A bereaved father has delivered an emotional outburst as a 17-year-old boy was found not guilty of the murder of his teenage son.
Yousef Makki, 17, was stabbed in the heart with a flick-knife in Hale Barns, Cheshire, in March.
On Friday as a teenage boy was found not guilty of his murder, Yousef’s father Ghaleb Makki exploded in fury, shouting: “Fuck you! Where’s the justice for my son! Where’s the justice?”
The same boy was also found not guilty of an alternative charge of manslaughter. A second youth, aged 17, was found not guilty of perverting the course of justice and not guilty of conspiracy to rob. Neither of the defendants, both of whom are from wealthy Cheshire families, can be named as they are aged under 18.
Boy A puffed out his cheeks and closed his eyes as he was cleared by the jury forewoman and was then hugged by his tearful family in the public gallery at Manchester Crown Court.
Following Mr Makki’s outburst, another voice was heard saying: “Are you joking?” as the not guilty verdicts were delivered as the judge, Mr Justice Bryan, cleared the courtroom.
Yousef, from a single-parent Anglo-Lebanese family from Burnage, south Manchester, had won a scholarship to the prestigious £12,000-a-year Manchester Grammar School.
The jury heard the stabbing was an “accident waiting to happen” as all three indulged in “idiotic fantasies” playing middle class gangsters.
Despite the privileged backgrounds of both defendants, they led “double lives”.
Calling each other “Bro” and “Fam” and the police “Feds”, the defendants and Yousef smoked cannabis, road around on bikes, “chilling” and listened to rap or drill music.
They would post videos on social media, making threats and posing with “shanks” or knives.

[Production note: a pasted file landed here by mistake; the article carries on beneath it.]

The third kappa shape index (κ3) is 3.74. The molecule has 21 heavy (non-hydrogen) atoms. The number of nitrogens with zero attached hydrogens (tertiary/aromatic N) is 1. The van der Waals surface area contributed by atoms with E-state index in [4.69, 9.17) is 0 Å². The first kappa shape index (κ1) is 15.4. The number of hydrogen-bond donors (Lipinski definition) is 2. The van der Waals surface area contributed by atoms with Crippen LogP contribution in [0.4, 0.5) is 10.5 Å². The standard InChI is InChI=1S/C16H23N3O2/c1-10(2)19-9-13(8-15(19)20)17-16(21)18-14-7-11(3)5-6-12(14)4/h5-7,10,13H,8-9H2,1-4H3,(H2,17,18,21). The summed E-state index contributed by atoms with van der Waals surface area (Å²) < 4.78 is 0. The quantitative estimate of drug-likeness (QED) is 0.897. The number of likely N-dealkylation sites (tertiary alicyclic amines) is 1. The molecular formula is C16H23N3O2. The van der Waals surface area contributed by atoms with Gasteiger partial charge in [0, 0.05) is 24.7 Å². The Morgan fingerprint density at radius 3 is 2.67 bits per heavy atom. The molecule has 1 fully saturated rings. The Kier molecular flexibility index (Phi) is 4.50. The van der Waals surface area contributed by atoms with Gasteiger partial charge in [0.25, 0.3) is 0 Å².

Boy A denied murder on March 2, claiming he acted in self-defence.
He admitted perverting the course of justice by lying to police and possession of a flick knife.
Boy B, was cleared of perverting the course of justice by allegedly lying to police about what he had seen but also admitted possession of a flick knife.
Both were also cleared of conspiracy to commit robbery in the lead up to Yousef’s death.
Both defendants still face sentencing for possession of the flick knives, purchased by boy B from an app called Wish, and boy A also faces sentence for perverting the course of justice.
The court heard the background to the fatal stabbing on Gorse Bank Road, Hale Barns, was that hours earlier, Boy B arranged a £45 cannabis deal and the teenagers planned to rob the drug dealer, a “soft target”.
But the robbery went wrong and Yousef and Boy B fled, leaving Boy A to take a beating.
Boy A then later pushed Yousef who called him a “pussy” and punched him in the face.
He told the jury Yousef pulled out a knife and he responded by also taking out a knife and his victim was accidentally stabbed.
Boy A broke down in tears telling the jury: “I have got more annoyed. I have taken it out straight away, I don’t really know what I did, kind of lifted my arm up.
“I didn’t realise anything had happened at first.”
As the victim lay dying, the panicking defendants hid the knives in bushes and down a drain, dialled 999 and desperately tried to staunch the blood pouring out of Yousef’s chest wound.
A local man passing by, a heart surgeon, performed emergency surgery in the back of an ambulance but Yousef suffered catastrophic blood loss.
They told police scrambled to the scene they had found Yousef stabbed and suggested others were responsible.
The jury also saw social media videos of Boy A posing and brandishing knives and machetes.
Nicholas Johnson QC, prosecuting, said the videos showed him “acting out something that ultimately led to the death of Yousef Makki”.
“He was too quick to reach for his knife and too quick to use it, probably because it was a move he had practised for so long.
“It was a petulant, malicious response of a wannabe hardman who had lost face and could not get his own way.”
Jurors also heard from another youngster who said at a house party he was beaten by a gang of boys including Boy A, who then pulled out a knife.
A second youth present at the time, told the jury: “I don’t think many of the people in that situation had experienced that, I think everyone was shocked by the situation and stopped what they were doing.”
Alastair Webster QC, defending boy A, described the videos as “ridiculous” and told the jury it was just juvenile “Middle class gangsters” striking poses.
He added: “In my day you went around with long hair calling everyone ‘man’.
“Now it seems everyone wants to play a New York City gangster. Middle class gangsters.
“If they were dropped off in one of the rougher areas of Manchester...It’s fine being a gangster in Cheshire.”